Fitch publishes new outlook for Uzbekistan's National Bank for Foreign Economic Activity

Finance Materials 20 August 2020 17:59 (UTC +04:00)
Fitch publishes new outlook for Uzbekistan's National Bank for Foreign Economic Activity

BAKU, Azerbaijan, Aug. 20

By Ilkin Seyfaddini - Trend:

Fitch Ratings has assigned National Bank for Foreign Economic Activity of the Republic of Uzbekistan (NBU) ratings, including a Long-Term Issuer Default Rating (IDR) of 'BB-' with a Stable Outlook, Trend reports citing Agency.

Fitch stressed that NBU was not included in the list of state banks that the government targets to privatize by end-2025, according to the medium-term strategy for banking system development published in 2Q2020.

Under state ownership, Fitch believes that NBU will retain its important policy role while expanding its retail- and corporate-banking franchises.

In Fitch's view, the authorities have a moderate ability to provide support to NBU as measured by the sovereign's rating of 'BB-'. The banking system's total assets of $29 billion at end-2019 amounted to 38 percent of GDP and were equal to Uzbekistan's international foreign-currency reserves.

Fitch’s assessment of support ability also considers Uzbekistan's highly concentrated banking sector (with state-owned banks accounting for about 85 percent of end-2019 sector assets), the sector's high loan dollarization (48 percent) and the liability structure of the banking system, with a high reliance on external funding.

“The 'b' VR of NBU reflects its strong franchise, adequate asset quality and healthy capitalization that is supported by equity injections from the state. The rating also captures high balance-sheet dollarization, rapid growth in recent years, which has resulted in a largely unseasoned loan book, a high reliance on funding from foreign banks and international financial institutions (IFIs) and modest core profitability,” Fitch said.

Notwithstanding the fallout from the COVID-19 outbreak, Fitch forecasts that the Uzbek economy will continue to grow in 2020 (1.6 percent according to our June forecast) and accelerate to 6.8 percent in 2021.

As part of measures to mitigate the economic impact of the pandemic, the Central Bank of Uzbekistan has recommended that banks (including NBU) provide payment holidays to retail borrowers and individual entrepreneurs for up to six months, which will result in an increase in accrued but not received interest and greater volumes of loans of untested quality.

“Asset quality remained stable in 1H2020 based on management accounts. NBU has been growing rapidly in recent years, particularly in policy lending, executing its role of a state agent. Most development loans were provided to state-owned or -related companies, resulting in reported high exposure to related parties (56 percent of loans at end-2019). They were mostly in foreign currency, leading to high loan-book dollarization of 60 percent,” Fitch stressed.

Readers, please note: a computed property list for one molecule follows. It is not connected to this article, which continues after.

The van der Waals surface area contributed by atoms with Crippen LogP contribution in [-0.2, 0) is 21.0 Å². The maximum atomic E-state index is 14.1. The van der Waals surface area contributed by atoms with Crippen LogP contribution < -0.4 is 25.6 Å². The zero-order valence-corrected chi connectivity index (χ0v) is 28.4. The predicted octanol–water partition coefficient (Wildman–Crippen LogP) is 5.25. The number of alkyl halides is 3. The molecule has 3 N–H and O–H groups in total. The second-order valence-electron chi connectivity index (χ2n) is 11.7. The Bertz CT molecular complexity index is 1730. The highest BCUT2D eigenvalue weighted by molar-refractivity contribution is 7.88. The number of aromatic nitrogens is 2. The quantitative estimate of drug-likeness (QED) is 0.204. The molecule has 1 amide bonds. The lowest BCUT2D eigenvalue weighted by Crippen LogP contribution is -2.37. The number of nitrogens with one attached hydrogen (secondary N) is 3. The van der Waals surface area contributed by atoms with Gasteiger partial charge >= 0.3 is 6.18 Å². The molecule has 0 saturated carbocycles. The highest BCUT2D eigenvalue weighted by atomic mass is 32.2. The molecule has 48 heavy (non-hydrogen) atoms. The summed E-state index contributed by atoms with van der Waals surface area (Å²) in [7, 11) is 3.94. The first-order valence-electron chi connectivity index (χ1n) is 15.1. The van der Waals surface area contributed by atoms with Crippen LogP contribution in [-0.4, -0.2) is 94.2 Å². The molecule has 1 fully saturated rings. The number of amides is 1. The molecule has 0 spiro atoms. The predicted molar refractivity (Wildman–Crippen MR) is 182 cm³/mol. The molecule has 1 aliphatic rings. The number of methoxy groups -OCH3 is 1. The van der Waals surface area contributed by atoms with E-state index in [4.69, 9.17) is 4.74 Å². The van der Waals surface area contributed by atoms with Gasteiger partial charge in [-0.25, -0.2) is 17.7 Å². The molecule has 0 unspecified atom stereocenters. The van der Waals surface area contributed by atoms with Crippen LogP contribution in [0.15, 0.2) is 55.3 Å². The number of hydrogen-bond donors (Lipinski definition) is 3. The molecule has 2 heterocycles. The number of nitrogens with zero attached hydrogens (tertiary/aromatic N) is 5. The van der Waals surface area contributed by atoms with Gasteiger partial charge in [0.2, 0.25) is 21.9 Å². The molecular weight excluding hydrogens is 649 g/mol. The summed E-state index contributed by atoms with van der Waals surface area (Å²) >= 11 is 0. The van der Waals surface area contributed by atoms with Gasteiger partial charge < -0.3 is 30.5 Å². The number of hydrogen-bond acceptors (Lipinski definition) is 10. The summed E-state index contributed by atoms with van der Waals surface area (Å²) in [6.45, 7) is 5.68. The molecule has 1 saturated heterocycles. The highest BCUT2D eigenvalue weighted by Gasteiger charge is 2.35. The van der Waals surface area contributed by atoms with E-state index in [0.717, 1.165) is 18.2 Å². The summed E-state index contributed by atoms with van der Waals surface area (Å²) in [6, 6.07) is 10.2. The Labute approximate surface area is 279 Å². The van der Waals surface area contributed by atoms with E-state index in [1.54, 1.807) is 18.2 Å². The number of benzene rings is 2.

Fitch views NBU's loan book as largely unseasoned. Policy loans are typically long-term and often issued with grace periods. At the same time, asset-quality risks are partially mitigated by state guarantees on some of NBU's largest exposures. Fitch estimates around 45 percent of NBU's total gross loans at end-2019 were state-guaranteed.

Profitability is moderate with operating profit-to-risk-weighted assets (RWAs) at 1.7 percent in 2019. Net interest margin is under pressure from NBU's low-margin policy lending, but improved to 3.4 percent in 2019 from 2.7 percent in 2018 due to a shift into commercial and retail lending. Loan impairment charges consumed a moderate 21 percent of pre-impairment profit in 2019, but profitability was weighed down by modest margins, as reflected in a nine percent return on equity.

Fitch views NBU's funding profile as structurally weak due to a high reliance on borrowing from international banking groups and IFIs. External funding accounted for 53 percent of NBU's non-equity funding at end 1H2020, with state funding making up another 12 percent.

The maturity schedule of the bank's borrowings is mostly aligned with long-term loan repayments (about 70 percent of NBU's total borrowings mature after more than two years from end 1H2020). However, short-term foreign-currency borrowings were still material, with around 5.1 trillion soum ($496,1 million) being due within 12 months at end 1H2020, equal to 86 percent of liquid assets at the same date.


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